Some fish, like the river herring called alewives, hatch in a lake or big pond, and when they are a little older, swim down a river and out to the ocean. They return home to their lake when it is time
Some fish, like the river herring called alewives, hatch in a lake or big pond, and when they are a little older, swim down a river and out to the ocean. They return home to their lake when it is time to spawn, but swimming upstream can be an adventure full of danger and challenges. After their long swim home, what will happen if the entrance to the lake is now blocked with a new road or a dam? Can the fish still go home?
View Biographical note
Susan Hand Shetterly has written about wildlife and wildlands for over thirty years. She is the author of the Tilbury House picture book Shelterwood, her most recent book is a memoir titled Settled in the Wild, and she writes for a number of magazines, including Birder’s World, Audubon, Yankee, and Down East. She lives in Surry, Maine, and for fifteen years she held a wild bird rehabilitator’s license. Now she works with land trusts to save habitat and teaches writing workshops.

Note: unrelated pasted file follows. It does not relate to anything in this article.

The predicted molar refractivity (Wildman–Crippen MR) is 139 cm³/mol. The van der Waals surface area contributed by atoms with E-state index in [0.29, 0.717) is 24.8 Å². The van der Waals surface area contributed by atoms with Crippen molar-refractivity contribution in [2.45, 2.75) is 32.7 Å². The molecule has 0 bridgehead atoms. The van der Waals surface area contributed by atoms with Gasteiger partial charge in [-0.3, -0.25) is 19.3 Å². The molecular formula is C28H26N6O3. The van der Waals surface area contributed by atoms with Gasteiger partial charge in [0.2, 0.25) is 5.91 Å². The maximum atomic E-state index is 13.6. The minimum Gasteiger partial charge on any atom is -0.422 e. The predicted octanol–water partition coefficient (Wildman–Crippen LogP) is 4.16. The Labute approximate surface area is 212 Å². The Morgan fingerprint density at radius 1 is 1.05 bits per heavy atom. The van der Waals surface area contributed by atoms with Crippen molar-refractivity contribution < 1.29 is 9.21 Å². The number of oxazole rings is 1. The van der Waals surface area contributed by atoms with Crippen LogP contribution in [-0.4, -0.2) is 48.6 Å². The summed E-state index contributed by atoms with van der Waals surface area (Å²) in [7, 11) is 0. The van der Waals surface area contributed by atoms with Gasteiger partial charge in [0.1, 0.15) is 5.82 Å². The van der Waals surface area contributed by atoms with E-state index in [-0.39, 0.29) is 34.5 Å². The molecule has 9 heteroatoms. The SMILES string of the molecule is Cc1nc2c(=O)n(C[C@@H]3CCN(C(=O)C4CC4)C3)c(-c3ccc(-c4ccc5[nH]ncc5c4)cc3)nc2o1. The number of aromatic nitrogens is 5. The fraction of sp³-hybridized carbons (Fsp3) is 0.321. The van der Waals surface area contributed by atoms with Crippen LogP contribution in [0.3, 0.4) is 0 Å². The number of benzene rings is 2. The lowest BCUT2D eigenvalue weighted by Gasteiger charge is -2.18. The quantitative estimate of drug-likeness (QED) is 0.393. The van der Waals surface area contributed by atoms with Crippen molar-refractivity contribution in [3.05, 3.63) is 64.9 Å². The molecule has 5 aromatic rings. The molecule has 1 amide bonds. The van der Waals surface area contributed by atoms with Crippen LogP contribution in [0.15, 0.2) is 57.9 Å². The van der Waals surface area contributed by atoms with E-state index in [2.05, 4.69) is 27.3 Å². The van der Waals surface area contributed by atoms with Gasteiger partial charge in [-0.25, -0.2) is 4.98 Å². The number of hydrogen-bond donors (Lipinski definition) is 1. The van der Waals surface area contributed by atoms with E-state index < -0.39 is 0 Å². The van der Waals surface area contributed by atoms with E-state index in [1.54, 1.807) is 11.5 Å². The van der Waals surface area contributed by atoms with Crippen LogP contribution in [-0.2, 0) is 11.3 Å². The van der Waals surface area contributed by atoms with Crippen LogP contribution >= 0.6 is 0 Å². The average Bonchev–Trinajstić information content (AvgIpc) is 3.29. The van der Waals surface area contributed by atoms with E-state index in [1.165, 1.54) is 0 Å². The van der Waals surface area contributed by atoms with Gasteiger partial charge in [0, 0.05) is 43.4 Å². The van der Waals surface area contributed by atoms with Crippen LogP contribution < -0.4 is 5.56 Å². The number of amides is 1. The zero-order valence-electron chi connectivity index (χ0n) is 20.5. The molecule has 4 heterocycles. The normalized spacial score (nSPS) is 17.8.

Rebekah Raye is an artist beloved for her bird and animal paintings and sculpture, but last spring she was busy with two book projects for Tilbury. She was spending her mornings watching the amazing alewife spring migration at a nearby stream in preparation for this book, and at night she was looking for spotted salamanders and frogs and fairy shrimp for her most recent book, The Secret Pool. Rebekah’s warm, expressive work is derived from her affinity with the natural world around her at her studio and home in East Blue Hill, Maine.